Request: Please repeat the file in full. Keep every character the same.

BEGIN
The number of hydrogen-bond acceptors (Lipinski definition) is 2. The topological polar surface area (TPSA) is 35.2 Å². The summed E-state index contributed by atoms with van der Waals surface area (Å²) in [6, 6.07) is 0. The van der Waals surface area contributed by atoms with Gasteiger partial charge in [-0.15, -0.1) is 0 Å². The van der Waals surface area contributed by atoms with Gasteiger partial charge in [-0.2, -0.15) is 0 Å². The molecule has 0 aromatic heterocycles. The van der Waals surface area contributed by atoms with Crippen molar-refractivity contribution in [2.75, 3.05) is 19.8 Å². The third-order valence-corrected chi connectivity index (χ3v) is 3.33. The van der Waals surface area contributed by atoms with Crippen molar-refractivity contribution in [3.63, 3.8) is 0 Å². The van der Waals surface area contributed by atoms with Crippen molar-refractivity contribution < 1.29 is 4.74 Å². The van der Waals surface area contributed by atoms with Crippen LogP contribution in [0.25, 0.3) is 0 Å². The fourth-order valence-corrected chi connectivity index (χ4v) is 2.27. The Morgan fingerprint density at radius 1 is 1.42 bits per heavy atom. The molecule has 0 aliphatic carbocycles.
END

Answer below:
The number of hydrogen-bond acceptors (Lipinski definition) is 2. The topological polar surface area (TPSA) is 35.2 Å². The summed E-state index contributed by atoms with van der Waals surface area (Å²) in [6, 6.07) is 0. The van der Waals surface area contributed by atoms with Gasteiger partial charge in [-0.15, -0.1) is 0 Å². The van der Waals surface area contributed by atoms with Gasteiger partial charge in [-0.2, -0.15) is 0 Å². The molecule has 0 aromatic heterocycles. The van der Waals surface area contributed by atoms with Crippen molar-refractivity contribution in [2.75, 3.05) is 19.8 Å². The third-order valence-corrected chi connectivity index (χ3v) is 3.33. The van der Waals surface area contributed by atoms with Crippen molar-refractivity contribution in [3.63, 3.8) is 0 Å². The van der Waals surface area contributed by atoms with Crippen molar-refractivity contribution < 1.29 is 4.74 Å². The van der Waals surface area contributed by atoms with Crippen LogP contribution in [0.25, 0.3) is 0 Å². The fourth-order valence-corrected chi connectivity index (χ4v) is 2.27. The Morgan fingerprint density at radius 1 is 1.42 bits per heavy atom. The molecule has 0 aliphatic carbocycles.